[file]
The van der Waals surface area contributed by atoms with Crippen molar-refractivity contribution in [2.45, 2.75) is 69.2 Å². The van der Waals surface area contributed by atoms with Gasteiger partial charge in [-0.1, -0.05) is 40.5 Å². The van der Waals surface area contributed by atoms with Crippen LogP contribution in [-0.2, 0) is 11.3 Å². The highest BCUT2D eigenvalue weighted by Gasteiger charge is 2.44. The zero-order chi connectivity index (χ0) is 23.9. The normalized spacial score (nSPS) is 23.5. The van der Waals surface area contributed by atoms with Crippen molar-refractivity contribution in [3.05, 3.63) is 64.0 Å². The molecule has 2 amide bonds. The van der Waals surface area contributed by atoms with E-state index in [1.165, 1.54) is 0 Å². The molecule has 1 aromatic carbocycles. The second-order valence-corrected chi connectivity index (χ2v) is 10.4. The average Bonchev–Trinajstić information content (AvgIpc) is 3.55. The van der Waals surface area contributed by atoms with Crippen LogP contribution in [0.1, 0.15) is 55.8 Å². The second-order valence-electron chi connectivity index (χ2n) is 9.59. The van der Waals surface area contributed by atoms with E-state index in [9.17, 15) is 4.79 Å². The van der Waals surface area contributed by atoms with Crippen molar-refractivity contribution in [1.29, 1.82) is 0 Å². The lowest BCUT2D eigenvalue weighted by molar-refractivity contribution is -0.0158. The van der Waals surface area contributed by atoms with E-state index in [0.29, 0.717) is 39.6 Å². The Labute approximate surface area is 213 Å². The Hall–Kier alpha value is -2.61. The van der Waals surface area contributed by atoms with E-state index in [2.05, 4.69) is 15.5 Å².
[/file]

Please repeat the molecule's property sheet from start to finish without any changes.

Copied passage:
The van der Waals surface area contributed by atoms with Crippen molar-refractivity contribution in [2.45, 2.75) is 69.2 Å². The van der Waals surface area contributed by atoms with Gasteiger partial charge in [-0.1, -0.05) is 40.5 Å². The van der Waals surface area contributed by atoms with Crippen LogP contribution in [-0.2, 0) is 11.3 Å². The highest BCUT2D eigenvalue weighted by Gasteiger charge is 2.44. The zero-order chi connectivity index (χ0) is 23.9. The normalized spacial score (nSPS) is 23.5. The van der Waals surface area contributed by atoms with Crippen molar-refractivity contribution in [3.05, 3.63) is 64.0 Å². The molecule has 2 amide bonds. The van der Waals surface area contributed by atoms with E-state index in [1.165, 1.54) is 0 Å². The molecule has 1 aromatic carbocycles. The second-order valence-corrected chi connectivity index (χ2v) is 10.4. The average Bonchev–Trinajstić information content (AvgIpc) is 3.55. The van der Waals surface area contributed by atoms with Crippen LogP contribution in [0.1, 0.15) is 55.8 Å². The second-order valence-electron chi connectivity index (χ2n) is 9.59. The van der Waals surface area contributed by atoms with E-state index in [9.17, 15) is 4.79 Å². The van der Waals surface area contributed by atoms with Crippen molar-refractivity contribution in [1.29, 1.82) is 0 Å². The lowest BCUT2D eigenvalue weighted by molar-refractivity contribution is -0.0158. The van der Waals surface area contributed by atoms with E-state index in [0.29, 0.717) is 39.6 Å². The Labute approximate surface area is 213 Å². The Hall–Kier alpha value is -2.61. The van der Waals surface area contributed by atoms with E-state index in [2.05, 4.69) is 15.5 Å².